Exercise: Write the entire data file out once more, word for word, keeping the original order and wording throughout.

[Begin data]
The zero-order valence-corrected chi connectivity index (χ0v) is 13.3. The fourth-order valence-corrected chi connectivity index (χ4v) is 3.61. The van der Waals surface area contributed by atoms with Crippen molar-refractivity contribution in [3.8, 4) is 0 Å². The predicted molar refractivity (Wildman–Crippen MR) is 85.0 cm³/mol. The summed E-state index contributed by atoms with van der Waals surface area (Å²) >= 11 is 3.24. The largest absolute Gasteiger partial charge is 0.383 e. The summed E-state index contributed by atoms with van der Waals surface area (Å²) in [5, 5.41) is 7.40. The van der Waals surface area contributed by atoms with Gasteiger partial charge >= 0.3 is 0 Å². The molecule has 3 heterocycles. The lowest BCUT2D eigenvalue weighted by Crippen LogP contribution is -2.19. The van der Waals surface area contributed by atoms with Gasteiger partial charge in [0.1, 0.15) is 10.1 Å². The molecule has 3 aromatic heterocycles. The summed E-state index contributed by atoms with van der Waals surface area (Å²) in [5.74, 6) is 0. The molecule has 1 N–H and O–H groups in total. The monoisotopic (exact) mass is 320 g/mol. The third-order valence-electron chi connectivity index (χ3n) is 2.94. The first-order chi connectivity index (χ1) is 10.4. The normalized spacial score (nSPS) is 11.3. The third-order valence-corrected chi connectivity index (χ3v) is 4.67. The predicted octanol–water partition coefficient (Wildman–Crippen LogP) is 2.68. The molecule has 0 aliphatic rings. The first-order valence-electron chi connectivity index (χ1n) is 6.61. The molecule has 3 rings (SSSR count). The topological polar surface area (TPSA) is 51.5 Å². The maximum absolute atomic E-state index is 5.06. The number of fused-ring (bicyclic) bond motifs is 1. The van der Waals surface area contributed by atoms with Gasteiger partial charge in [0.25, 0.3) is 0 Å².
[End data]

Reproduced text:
The zero-order valence-corrected chi connectivity index (χ0v) is 13.3. The fourth-order valence-corrected chi connectivity index (χ4v) is 3.61. The van der Waals surface area contributed by atoms with Crippen molar-refractivity contribution in [3.8, 4) is 0 Å². The predicted molar refractivity (Wildman–Crippen MR) is 85.0 cm³/mol. The summed E-state index contributed by atoms with van der Waals surface area (Å²) >= 11 is 3.24. The largest absolute Gasteiger partial charge is 0.383 e. The summed E-state index contributed by atoms with van der Waals surface area (Å²) in [5, 5.41) is 7.40. The van der Waals surface area contributed by atoms with Gasteiger partial charge >= 0.3 is 0 Å². The molecule has 3 heterocycles. The lowest BCUT2D eigenvalue weighted by Crippen LogP contribution is -2.19. The van der Waals surface area contributed by atoms with Gasteiger partial charge in [0.1, 0.15) is 10.1 Å². The molecule has 3 aromatic heterocycles. The summed E-state index contributed by atoms with van der Waals surface area (Å²) in [5.74, 6) is 0. The molecule has 1 N–H and O–H groups in total. The monoisotopic (exact) mass is 320 g/mol. The third-order valence-electron chi connectivity index (χ3n) is 2.94. The first-order chi connectivity index (χ1) is 10.4. The normalized spacial score (nSPS) is 11.3. The third-order valence-corrected chi connectivity index (χ3v) is 4.67. The predicted octanol–water partition coefficient (Wildman–Crippen LogP) is 2.68. The molecule has 0 aliphatic rings. The first-order valence-electron chi connectivity index (χ1n) is 6.61. The molecule has 3 rings (SSSR count). The topological polar surface area (TPSA) is 51.5 Å². The maximum absolute atomic E-state index is 5.06. The number of fused-ring (bicyclic) bond motifs is 1. The van der Waals surface area contributed by atoms with Gasteiger partial charge in [0.25, 0.3) is 0 Å².